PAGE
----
Work is not the most important thing in our lives.
While I love my job and the business I’ve built, family and travel are my highest priorities. I’ve worked hard to build a company culture that allows my employees to also balance a rich personal life with their job duties.
The commitment to balancing work and life has led us to adopt a 32-hour work week. All of our internal staff have the option to work a four-day week or to work reduced daily hours over five days.
In my experience, working long hours under high pressure leads to unhappy, burned-out staff and doesn’t result in better work. We find the compressed workweek, which people see as a huge benefit, results in using our time more efficiently. Our overall work quality actually improves.
Our team cites our 32-hour week, unlimited PTO and remote work as some of the top perks that attracted them to vChief. I believe these employee-centric policies are the reason why we have very low turnover, which has also helped us achieve growth.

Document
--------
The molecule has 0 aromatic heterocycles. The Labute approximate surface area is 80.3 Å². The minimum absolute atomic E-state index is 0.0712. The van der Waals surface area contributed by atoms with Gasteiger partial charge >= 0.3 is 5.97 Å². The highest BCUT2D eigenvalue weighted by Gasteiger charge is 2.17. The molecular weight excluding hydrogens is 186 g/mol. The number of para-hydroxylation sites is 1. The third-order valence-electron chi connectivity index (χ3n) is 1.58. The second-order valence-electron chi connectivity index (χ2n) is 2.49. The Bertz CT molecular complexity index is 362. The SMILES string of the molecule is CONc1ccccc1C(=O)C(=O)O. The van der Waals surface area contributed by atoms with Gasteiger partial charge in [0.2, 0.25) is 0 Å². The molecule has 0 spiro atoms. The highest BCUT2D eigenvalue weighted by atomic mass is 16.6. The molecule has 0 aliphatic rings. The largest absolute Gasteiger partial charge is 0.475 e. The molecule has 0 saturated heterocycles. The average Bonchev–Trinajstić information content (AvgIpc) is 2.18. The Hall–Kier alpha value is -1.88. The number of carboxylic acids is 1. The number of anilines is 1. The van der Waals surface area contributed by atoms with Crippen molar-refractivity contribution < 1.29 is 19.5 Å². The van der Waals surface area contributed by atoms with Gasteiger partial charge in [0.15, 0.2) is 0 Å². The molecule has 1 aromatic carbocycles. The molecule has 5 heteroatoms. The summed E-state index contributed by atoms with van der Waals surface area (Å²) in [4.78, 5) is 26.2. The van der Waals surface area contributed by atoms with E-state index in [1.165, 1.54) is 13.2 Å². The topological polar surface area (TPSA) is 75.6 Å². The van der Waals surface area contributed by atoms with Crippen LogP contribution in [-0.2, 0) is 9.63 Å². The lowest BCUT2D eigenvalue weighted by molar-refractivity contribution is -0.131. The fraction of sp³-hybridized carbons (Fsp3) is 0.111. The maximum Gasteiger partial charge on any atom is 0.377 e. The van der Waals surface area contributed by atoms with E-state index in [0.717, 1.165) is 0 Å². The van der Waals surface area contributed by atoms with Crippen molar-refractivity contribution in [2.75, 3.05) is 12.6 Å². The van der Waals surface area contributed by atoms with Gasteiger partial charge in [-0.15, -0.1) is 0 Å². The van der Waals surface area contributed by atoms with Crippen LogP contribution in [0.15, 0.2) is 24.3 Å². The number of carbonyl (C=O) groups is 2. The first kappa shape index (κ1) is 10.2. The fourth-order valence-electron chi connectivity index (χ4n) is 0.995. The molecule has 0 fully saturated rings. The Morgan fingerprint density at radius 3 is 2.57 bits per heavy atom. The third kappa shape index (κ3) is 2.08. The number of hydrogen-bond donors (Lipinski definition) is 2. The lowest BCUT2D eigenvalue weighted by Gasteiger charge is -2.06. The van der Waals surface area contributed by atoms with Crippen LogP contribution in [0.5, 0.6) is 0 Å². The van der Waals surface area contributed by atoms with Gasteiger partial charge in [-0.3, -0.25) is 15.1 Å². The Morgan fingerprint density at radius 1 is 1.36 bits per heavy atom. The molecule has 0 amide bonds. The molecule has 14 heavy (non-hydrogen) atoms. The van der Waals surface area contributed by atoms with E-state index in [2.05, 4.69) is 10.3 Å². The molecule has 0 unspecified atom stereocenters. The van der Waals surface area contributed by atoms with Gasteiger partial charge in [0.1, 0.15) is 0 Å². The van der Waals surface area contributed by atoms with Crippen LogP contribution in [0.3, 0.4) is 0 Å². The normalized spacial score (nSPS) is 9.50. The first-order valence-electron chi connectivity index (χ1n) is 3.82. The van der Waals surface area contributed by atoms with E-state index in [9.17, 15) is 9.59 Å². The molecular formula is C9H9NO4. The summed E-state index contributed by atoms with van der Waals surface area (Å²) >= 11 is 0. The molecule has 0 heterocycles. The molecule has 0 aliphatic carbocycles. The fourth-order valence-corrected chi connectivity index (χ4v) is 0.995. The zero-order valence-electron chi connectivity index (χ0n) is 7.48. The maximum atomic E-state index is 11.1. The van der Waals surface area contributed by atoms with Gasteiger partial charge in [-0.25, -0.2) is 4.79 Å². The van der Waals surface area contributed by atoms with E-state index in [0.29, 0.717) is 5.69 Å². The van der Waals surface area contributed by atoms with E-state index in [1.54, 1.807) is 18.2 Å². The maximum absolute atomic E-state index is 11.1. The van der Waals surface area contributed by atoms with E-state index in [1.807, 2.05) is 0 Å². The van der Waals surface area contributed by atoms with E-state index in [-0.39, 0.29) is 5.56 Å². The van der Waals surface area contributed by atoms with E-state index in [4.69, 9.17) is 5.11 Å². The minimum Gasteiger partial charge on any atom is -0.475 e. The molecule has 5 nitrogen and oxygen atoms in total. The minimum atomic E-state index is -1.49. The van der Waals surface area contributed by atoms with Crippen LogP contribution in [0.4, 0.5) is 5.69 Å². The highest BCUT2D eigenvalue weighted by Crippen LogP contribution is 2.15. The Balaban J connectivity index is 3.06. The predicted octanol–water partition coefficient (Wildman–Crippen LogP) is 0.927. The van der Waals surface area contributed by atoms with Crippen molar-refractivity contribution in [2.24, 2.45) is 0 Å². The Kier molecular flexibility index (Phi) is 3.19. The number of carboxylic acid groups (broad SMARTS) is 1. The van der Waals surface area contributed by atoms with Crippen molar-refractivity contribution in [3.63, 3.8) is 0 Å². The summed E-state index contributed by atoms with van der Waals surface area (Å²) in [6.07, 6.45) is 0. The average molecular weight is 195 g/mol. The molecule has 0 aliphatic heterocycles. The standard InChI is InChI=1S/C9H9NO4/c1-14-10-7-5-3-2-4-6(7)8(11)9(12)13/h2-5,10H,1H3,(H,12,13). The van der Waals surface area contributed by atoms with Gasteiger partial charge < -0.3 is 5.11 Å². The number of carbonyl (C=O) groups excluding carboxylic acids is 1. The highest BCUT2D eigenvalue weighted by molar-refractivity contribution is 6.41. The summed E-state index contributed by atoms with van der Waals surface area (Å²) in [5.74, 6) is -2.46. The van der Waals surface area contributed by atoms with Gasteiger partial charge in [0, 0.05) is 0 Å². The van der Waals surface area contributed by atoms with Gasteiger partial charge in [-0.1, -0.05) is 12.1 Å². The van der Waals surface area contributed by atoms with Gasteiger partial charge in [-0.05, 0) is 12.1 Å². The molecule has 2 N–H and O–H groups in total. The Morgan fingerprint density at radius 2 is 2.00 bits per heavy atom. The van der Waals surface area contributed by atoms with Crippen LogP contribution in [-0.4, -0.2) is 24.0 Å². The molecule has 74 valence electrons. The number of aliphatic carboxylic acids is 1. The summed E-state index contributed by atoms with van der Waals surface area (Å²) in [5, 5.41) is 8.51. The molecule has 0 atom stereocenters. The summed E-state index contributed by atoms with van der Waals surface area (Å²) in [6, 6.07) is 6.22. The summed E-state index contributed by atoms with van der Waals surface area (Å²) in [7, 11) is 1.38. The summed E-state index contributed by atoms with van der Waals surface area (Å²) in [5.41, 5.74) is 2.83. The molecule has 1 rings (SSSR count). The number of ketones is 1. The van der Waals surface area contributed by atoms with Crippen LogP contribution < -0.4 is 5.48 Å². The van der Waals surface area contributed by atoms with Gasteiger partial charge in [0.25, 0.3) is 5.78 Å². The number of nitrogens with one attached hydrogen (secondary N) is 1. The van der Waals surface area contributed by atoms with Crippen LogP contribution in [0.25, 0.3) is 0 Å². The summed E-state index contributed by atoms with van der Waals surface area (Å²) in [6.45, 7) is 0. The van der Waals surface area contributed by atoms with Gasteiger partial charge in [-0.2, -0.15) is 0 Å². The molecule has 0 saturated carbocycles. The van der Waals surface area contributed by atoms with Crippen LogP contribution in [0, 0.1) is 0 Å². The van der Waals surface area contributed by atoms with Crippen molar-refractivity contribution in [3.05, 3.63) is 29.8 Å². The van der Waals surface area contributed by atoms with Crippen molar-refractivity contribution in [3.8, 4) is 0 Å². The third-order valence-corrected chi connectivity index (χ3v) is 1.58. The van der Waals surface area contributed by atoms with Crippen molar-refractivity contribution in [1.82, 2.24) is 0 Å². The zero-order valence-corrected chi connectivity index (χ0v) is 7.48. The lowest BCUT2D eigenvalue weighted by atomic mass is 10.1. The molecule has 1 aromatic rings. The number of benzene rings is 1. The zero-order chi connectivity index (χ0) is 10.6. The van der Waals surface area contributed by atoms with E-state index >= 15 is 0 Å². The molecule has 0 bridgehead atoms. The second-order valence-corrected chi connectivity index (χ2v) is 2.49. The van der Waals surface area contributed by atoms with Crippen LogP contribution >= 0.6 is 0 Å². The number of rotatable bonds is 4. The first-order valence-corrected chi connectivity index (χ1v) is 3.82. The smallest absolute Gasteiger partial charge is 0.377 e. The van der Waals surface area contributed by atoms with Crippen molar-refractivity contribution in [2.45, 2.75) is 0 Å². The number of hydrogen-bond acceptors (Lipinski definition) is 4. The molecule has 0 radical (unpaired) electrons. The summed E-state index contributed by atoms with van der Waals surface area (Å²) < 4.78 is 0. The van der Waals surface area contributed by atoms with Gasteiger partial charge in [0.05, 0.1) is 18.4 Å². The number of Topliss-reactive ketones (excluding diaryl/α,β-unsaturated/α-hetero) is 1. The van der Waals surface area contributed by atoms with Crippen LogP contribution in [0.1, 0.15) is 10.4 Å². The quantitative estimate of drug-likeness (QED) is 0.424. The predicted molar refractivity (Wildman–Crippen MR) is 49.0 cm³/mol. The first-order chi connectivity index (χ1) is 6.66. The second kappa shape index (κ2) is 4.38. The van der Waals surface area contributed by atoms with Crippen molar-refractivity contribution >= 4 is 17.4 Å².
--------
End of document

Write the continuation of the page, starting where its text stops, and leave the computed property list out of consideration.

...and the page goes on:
We don’t set unrealistic growth goals.
I don’t believe that employees achieve more when they’re pushed to achieve unrealistic growth goals. To me, that’s a setup for low morale. Even when targets are clearly unrealistic, and everyone knows it, people still feel a sense of failure for not achieving them. A rushed, pressured and stressed-out staff makes mistakes. It's not worth it.
That’s why I recommend launching new offerings with realistic revenue growth goals. Give yourself time to integrate changes and effectively enhance your business offerings. In other words, go slow to go fast.
I’ve seen many other companies do the exact opposite and launch a new product with huge expectations, which comes with an expectation of putting in long hours and setting aside your personal life. But I’ve learned that emotionally healthy and balanced people—the kind of employees you want to be around—don’t stay in high-pressure, high-stress environments very long.
Trust is granted rather than needing to be earned.